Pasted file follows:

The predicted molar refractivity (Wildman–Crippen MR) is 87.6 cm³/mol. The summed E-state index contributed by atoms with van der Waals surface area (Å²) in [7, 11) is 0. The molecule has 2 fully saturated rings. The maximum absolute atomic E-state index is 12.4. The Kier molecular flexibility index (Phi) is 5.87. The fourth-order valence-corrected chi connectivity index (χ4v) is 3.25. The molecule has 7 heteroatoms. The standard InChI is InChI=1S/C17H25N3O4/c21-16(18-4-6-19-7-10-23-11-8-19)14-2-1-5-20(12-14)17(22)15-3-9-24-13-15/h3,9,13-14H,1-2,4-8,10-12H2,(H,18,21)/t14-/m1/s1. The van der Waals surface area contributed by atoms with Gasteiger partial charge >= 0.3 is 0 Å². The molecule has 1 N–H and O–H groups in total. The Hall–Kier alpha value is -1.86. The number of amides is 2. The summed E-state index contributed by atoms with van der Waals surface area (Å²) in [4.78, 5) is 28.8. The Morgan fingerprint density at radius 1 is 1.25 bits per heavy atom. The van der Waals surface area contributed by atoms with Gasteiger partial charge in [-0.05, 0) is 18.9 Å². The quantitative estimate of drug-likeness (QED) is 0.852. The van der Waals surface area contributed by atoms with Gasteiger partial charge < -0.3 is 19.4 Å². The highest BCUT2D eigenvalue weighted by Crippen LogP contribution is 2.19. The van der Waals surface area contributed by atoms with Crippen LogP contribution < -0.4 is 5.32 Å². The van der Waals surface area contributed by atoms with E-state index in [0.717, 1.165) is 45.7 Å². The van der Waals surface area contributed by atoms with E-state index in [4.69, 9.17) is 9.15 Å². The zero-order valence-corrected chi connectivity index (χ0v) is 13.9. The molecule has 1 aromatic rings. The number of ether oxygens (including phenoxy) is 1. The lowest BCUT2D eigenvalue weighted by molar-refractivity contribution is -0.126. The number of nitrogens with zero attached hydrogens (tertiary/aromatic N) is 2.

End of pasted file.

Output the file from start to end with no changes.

The predicted molar refractivity (Wildman–Crippen MR) is 87.6 cm³/mol. The summed E-state index contributed by atoms with van der Waals surface area (Å²) in [7, 11) is 0. The molecule has 2 fully saturated rings. The maximum absolute atomic E-state index is 12.4. The Kier molecular flexibility index (Phi) is 5.87. The fourth-order valence-corrected chi connectivity index (χ4v) is 3.25. The molecule has 7 heteroatoms. The standard InChI is InChI=1S/C17H25N3O4/c21-16(18-4-6-19-7-10-23-11-8-19)14-2-1-5-20(12-14)17(22)15-3-9-24-13-15/h3,9,13-14H,1-2,4-8,10-12H2,(H,18,21)/t14-/m1/s1. The van der Waals surface area contributed by atoms with Gasteiger partial charge >= 0.3 is 0 Å². The molecule has 1 N–H and O–H groups in total. The Hall–Kier alpha value is -1.86. The number of amides is 2. The summed E-state index contributed by atoms with van der Waals surface area (Å²) in [4.78, 5) is 28.8. The Morgan fingerprint density at radius 1 is 1.25 bits per heavy atom. The van der Waals surface area contributed by atoms with Gasteiger partial charge in [-0.05, 0) is 18.9 Å². The quantitative estimate of drug-likeness (QED) is 0.852. The van der Waals surface area contributed by atoms with Gasteiger partial charge < -0.3 is 19.4 Å². The highest BCUT2D eigenvalue weighted by Crippen LogP contribution is 2.19. The van der Waals surface area contributed by atoms with Crippen LogP contribution < -0.4 is 5.32 Å². The van der Waals surface area contributed by atoms with E-state index in [0.717, 1.165) is 45.7 Å². The van der Waals surface area contributed by atoms with E-state index in [4.69, 9.17) is 9.15 Å². The zero-order valence-corrected chi connectivity index (χ0v) is 13.9. The molecule has 1 aromatic rings. The number of ether oxygens (including phenoxy) is 1. The lowest BCUT2D eigenvalue weighted by molar-refractivity contribution is -0.126. The number of nitrogens with zero attached hydrogens (tertiary/aromatic N) is 2.